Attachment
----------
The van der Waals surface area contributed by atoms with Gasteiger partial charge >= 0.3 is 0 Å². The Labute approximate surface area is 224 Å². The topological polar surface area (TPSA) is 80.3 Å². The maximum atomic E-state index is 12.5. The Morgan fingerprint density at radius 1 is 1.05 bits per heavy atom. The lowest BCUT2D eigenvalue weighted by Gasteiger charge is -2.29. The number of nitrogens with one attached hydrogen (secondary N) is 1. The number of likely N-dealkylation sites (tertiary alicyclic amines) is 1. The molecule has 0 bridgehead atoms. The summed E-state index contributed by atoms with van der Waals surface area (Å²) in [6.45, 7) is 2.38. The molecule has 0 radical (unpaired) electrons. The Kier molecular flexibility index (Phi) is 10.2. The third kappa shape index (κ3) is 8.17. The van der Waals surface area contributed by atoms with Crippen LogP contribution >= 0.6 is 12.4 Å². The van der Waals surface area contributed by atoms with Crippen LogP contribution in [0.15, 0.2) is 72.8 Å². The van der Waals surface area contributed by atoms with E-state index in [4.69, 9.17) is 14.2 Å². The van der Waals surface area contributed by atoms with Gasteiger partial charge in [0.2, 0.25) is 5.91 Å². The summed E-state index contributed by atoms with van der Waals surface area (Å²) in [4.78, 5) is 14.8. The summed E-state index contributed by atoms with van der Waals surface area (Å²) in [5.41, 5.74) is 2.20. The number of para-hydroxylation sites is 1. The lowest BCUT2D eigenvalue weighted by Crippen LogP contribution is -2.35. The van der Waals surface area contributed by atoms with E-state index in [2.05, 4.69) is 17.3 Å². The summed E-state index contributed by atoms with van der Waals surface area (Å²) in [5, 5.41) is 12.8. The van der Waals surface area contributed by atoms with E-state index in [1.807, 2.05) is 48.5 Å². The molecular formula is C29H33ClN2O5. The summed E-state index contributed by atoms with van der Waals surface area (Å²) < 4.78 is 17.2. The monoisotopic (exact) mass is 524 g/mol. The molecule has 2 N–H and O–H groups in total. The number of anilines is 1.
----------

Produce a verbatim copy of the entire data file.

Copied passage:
The van der Waals surface area contributed by atoms with Gasteiger partial charge >= 0.3 is 0 Å². The Labute approximate surface area is 224 Å². The topological polar surface area (TPSA) is 80.3 Å². The maximum atomic E-state index is 12.5. The Morgan fingerprint density at radius 1 is 1.05 bits per heavy atom. The lowest BCUT2D eigenvalue weighted by Gasteiger charge is -2.29. The number of nitrogens with one attached hydrogen (secondary N) is 1. The number of likely N-dealkylation sites (tertiary alicyclic amines) is 1. The molecule has 0 bridgehead atoms. The summed E-state index contributed by atoms with van der Waals surface area (Å²) in [6.45, 7) is 2.38. The molecule has 0 radical (unpaired) electrons. The Kier molecular flexibility index (Phi) is 10.2. The third kappa shape index (κ3) is 8.17. The van der Waals surface area contributed by atoms with Crippen LogP contribution >= 0.6 is 12.4 Å². The van der Waals surface area contributed by atoms with Crippen LogP contribution in [0.15, 0.2) is 72.8 Å². The van der Waals surface area contributed by atoms with E-state index in [4.69, 9.17) is 14.2 Å². The van der Waals surface area contributed by atoms with Gasteiger partial charge in [0.2, 0.25) is 5.91 Å². The summed E-state index contributed by atoms with van der Waals surface area (Å²) in [4.78, 5) is 14.8. The summed E-state index contributed by atoms with van der Waals surface area (Å²) in [5.41, 5.74) is 2.20. The number of para-hydroxylation sites is 1. The lowest BCUT2D eigenvalue weighted by Crippen LogP contribution is -2.35. The van der Waals surface area contributed by atoms with E-state index in [2.05, 4.69) is 17.3 Å². The summed E-state index contributed by atoms with van der Waals surface area (Å²) in [5, 5.41) is 12.8. The van der Waals surface area contributed by atoms with E-state index in [1.807, 2.05) is 48.5 Å². The molecular formula is C29H33ClN2O5. The summed E-state index contributed by atoms with van der Waals surface area (Å²) < 4.78 is 17.2. The monoisotopic (exact) mass is 524 g/mol. The molecule has 2 N–H and O–H groups in total. The number of anilines is 1.